► Last Land Rover Defender built in Solihull
► Marks the end of a 68-year production run
► New range of Land Rover Defenders planned
It’s the end of the line, folks; the last Land Rover Defender has been built. The final model, a 90 Heritage Soft Top, rolled off the Solihull production line today, surrounded by 700 former and current employees.
Since 1948, the Solihull plant has churned out a total of 2,016,993 Series Land Rovers and Defenders. The final Defender was joined by several heritage models, including the first pre-production Series I – affectionately known as ‘Huey’ due to its HUE 166 registration.
Production has finally come to an end due to changes in safety and emissions legislations, as well as the economics and time-consuming process of Defender production – it takes 56 hours to build each one, compared to 48 for a more complicated Discovery Sport.
Dr Ralf Speth, CEO of Jaguar Land Rover, said: ‘Today we celebrate what generations of men and women have done since the outline for the Land Rover was originally drawn in the sand. There will always be a special place in our hearts for Defender, among all our employees, but this is not the end. We have a glorious past to champion, and a wonderful future to look forward to.’
Was there any other news from the event?
You bet. Land Rover has announced a new ‘Heritage Restoration Programme’. It will source Series Land Rovers and a team of experts – including former Solihull employees – will rebuild them. Expect to see the first examples on sale in July 2016.
Tim Hannig, Jaguar Land Rover heritage director, said: ‘Land Rover Heritage will be offering cars, services, parts and experiences for all owners and fans around the world. Our new restoration service and the sale of expertly restored Series I vehicles is just the start of making sure that classic Land Rovers are not only part of our past – but part of our future.’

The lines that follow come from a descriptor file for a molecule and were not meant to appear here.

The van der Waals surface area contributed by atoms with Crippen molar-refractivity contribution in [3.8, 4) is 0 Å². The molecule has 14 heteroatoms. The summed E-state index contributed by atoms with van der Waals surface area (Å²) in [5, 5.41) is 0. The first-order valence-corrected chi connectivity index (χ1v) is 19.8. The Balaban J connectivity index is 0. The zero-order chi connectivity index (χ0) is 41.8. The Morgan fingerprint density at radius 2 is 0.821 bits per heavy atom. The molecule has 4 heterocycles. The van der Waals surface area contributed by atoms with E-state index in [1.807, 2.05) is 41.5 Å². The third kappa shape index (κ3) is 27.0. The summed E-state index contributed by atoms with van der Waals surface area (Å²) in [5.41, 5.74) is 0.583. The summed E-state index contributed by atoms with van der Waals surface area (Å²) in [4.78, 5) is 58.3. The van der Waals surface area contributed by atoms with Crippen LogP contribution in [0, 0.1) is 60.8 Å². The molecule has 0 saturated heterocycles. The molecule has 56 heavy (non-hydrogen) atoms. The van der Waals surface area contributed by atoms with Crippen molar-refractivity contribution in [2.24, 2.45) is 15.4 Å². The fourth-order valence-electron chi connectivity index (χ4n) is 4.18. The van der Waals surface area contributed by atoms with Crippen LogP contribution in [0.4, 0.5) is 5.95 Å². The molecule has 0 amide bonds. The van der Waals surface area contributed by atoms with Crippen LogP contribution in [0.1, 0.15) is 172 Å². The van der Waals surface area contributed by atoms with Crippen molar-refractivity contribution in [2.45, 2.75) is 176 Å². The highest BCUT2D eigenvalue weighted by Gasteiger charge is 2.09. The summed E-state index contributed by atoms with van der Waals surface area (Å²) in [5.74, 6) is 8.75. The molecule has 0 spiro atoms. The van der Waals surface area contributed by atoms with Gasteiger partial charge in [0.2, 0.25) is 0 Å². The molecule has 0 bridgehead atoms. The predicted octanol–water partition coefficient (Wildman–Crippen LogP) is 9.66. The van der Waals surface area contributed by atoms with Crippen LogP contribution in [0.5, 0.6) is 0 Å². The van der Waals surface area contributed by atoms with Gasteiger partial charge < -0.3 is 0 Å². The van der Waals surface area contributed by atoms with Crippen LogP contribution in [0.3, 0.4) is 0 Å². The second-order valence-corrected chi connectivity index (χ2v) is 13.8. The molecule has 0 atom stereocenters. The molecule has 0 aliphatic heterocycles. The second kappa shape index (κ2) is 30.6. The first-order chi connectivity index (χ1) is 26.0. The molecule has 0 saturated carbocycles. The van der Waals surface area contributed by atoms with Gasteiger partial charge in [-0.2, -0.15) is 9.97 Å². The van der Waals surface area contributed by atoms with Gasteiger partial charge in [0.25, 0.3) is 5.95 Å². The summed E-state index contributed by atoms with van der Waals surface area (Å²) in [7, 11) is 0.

Land Rover also launched a ‘Defender Journeys’ site, which will allow owners to contribute Defender-related stories. These tales will be plotted onto a single online map, creating a digital scrapbook that will be preserved for as long as someone pays the server bills. One other neat feature is an online production line tour, which you can view here.
So, what’s next for the fabled Land Rover Defender?
That’s the question on everyone’s lips: how will such a fabled model be replaced? It’s not an easy task, by any stretch. So far we’ve seen the dramatially different DC100 and DC100 Sport concepts, which reputedly point the way for the next generation of Defender.
It’s unlikely the production version’s styling will take much from those concepts, however, but you can expect can expect a variety of new Defender variants when it arrives – including the classic three-door model and larger, long-wheelbase versions.
Nick Rogers, group engineering director at Jaguar Land Rover, said: ‘Creating the Defender of tomorrow, a dream for any engineer or designer, is the next exciting chapter – and we are looking forward to taking on that challenge.’
Find out more about the Defender in our features below:
Events that rocked the car world: the Land Rover is born, CAR+ January 2016
Land Rover Defender 110 Station Wagon XS (2016) review
25 British cars to drive before you die: 9) Land Rover Defender, CAR+ September 2015
The two millionth Land Rover Defender: the muddy milestone arrives in style
Would you pay £400,000 for a Land Rover Defender?
Land Rover Defender Challenge (2014) review
Our Cars: Land Rover Defender, CAR+ February 2016
Land Rover Defender Urban Truck RS Ultimate (2015) review
A new Discovery: Land Rover’s 2016 Disco spied, plus info on next Defender and more
The Land Rover DC100 concept (2011): first pics of new Defender
Land Rover Defender 110XS long-term test review
Land Rover Defender reviews